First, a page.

Friday, December 7, 2007

Perk Canyon

Heidi trots in front of me, weaving back and forth, stopping only to smell or piss on items of interest; her tongue hangs out of the left side of her mouth, a smile on her white face. Within a half mile we startle the bull elk. He crashes through the brush, pounding up the ridge, his antlers snapping branches that fall in his wake. He stops half way up the ridge and we continue the trail looking up at him, then he is gone without a sound. An animal the size of a horse has just vanished.
It's still in the forest, there is no breeze, the only sound the occasional snapping of dead wood as the elk continues his way somewhere above on the ridge. I look to the right with every crack and each time find that I am looking at a dead tree. There are lots of dead trees here, but each time I look up one seems to be looking back at me, a line of ancient sentinels standing guard over the canyon.
After forty five minutes the trail turns to the right and begins a steep climb, it's cool today but I soon take off my flannel shirt and my breathing becomes labored. My breath hangs in front of me and I can once more smell the coffee I drank earlier. My legs burn as I begin to sweat and the stitch in my side flares. I welcome it; like getting a tattoo this pain is pleasure, cleansing, endorphins working magic on my mood. Heidi stops at a fallen log where we took a break three weeks ago and scratches softly at the ground, the cookie she buried then is still there. Satisfied, she moves on up the hill again. To one side there is a rock formation, the stones symmetrical and with the appearance of being placed there on purpose. In another place they would be evidence of a past civilization.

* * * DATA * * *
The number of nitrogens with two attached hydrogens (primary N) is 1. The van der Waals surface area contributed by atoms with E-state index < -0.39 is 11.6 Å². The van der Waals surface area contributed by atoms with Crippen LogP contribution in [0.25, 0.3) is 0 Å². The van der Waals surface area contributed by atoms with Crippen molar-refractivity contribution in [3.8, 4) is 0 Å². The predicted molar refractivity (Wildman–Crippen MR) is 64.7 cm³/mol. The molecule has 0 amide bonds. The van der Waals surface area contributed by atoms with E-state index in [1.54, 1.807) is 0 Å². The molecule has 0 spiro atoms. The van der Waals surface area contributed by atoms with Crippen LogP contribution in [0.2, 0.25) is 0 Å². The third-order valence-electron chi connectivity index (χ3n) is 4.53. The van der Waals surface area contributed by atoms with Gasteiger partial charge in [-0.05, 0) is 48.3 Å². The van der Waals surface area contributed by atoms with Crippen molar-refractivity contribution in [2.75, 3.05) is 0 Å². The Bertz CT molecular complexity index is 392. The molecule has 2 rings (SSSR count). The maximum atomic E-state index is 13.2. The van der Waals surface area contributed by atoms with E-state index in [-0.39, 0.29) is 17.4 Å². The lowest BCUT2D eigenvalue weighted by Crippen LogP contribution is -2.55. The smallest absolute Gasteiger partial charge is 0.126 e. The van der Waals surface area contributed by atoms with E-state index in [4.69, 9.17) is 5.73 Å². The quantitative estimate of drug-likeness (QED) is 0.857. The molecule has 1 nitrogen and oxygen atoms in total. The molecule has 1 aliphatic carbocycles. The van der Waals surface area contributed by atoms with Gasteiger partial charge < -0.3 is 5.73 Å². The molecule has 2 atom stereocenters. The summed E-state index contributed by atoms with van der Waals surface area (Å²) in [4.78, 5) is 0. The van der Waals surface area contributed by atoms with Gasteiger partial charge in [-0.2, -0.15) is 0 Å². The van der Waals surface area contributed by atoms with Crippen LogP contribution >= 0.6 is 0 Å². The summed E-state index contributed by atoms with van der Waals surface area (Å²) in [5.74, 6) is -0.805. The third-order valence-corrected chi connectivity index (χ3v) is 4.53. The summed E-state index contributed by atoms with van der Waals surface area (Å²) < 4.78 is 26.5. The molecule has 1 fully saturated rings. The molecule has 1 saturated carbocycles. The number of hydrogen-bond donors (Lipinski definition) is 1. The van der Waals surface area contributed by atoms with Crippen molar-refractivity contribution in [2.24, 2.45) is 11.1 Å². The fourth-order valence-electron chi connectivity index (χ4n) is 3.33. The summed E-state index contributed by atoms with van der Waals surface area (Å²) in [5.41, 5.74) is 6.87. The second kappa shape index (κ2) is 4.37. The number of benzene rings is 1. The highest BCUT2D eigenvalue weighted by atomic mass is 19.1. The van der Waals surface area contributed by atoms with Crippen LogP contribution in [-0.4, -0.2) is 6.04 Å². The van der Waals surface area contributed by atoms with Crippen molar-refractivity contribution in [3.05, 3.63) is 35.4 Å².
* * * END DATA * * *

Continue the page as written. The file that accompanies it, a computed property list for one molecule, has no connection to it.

At the top of the ridge we stop and I sit on yet another felled tree. The view from here is wonderful, to the east it is as if I can see forever. My breathing slows and above me a long-dead pine sways in the slight breeze, creaking like the mast of some ancient barque.
If not forever, I imagine that I can at least see as far as Tennessee.

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